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5 December 2013 11:26 am ,
Vol. 342 ,
An animal rights group known as the Nonhuman Rights Project filed lawsuits in three New York courts this week in an...
Researchers have been hot on the trail of the elusive Denisovans, a type of ancient human known only by their DNA and...
Thousands of scientists in the Russian Academy of Sciences (RAS) are about to lose their jobs as a result of the...
Dyslexia, a learning disability that hinders reading, hasn't been associated with deficits in vision, hearing, or...
Exotic, elusive, and dangerous, snakes have fascinated humankind for millennia. They can be hard to find, yet their...
Researchers have sequenced and analyzed the first two snake genomes, which represent two evolutionary extremes. The...
Snake venoms are remarkably complex mixtures that can stun or kill prey within minutes. But more and more researchers...
At age 30, Dutch biologist Freek Vonk has built up a respectable career as a snake scientist. But in his home country,...
- 5 December 2013 11:26 am , Vol. 342 , #6163
- About Us
Introducing the Carbon Nano-Nose
1 July 1998 7:00 pm
Some microscopes aren't just a window to a world invisible to the naked eye--they allow scientists to probe a bumpy molecular landscape by feel. Now a new kind of microscope, described in tomorrow's Nature, will expand these sensory horizons even further. The device allows scientists to sniff the molecules they are studying, and even alter them chemically, one at a time.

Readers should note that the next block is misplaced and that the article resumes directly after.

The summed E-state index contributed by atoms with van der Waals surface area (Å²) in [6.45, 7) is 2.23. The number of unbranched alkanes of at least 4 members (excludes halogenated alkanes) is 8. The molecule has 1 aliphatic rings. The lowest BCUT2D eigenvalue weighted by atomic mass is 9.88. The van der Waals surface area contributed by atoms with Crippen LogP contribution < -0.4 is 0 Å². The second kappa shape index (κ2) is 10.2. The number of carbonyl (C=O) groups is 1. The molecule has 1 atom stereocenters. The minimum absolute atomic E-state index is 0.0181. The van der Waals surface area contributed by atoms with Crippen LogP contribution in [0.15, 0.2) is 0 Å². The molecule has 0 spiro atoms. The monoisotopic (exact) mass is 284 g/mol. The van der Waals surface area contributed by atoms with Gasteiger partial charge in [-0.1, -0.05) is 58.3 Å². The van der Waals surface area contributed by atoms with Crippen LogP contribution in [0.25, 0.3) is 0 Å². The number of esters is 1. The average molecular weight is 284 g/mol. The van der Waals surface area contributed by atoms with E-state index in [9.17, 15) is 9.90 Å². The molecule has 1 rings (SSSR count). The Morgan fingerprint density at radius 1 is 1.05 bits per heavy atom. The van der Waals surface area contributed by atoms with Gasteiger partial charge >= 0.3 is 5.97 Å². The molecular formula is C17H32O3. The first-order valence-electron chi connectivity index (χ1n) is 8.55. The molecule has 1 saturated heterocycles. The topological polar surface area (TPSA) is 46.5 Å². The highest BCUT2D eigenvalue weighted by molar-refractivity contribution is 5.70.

Today's best commercial atomic force microscopes have tips made of silicon or silicon nitride that run over the surface of a sample like the stylus of a record or CD player, recording all the bumps as they go along. But they are unable to tell anything about a molecule's chemistry--for example, whether it's acidic or basic. In 1994, Harvard University chemist Charles Lieber "functionalized" the tip of an atomic force microscope, outfitting it with a chemical that would be electrically attracted to acidic molecules. But this "chemical force microscope" was not as sensitive as Lieber wanted. It couldn't pick out individual molecules.
For this, Lieber needed a finer tip--which he found in newly discovered carbon nanotubes, rolled-up carbon sheets that are both thinner and sturdier than a silicon stylus. Lieber fashioned a tip from a carbon nanotube and affixed at the end of it a molecular fragment called a carboxyl group. With the new tip he was able to "sniff out" acid molecules from bases, with atomic level precision. And by affixing an enzyme to the tip, Lieber has done the work of a Lilliputian construction worker--attaching the enzyme to an individual protein.
"It's just a wonderful paper," says Daniel Colbert, a chemist at Rice University in Houston, Texas. He says the technique opens up the possibility of a new style of chemistry, based on delivering individual molecules to specific places. "I'd be surprised if this doesn't take off quickly," Colbert predicts.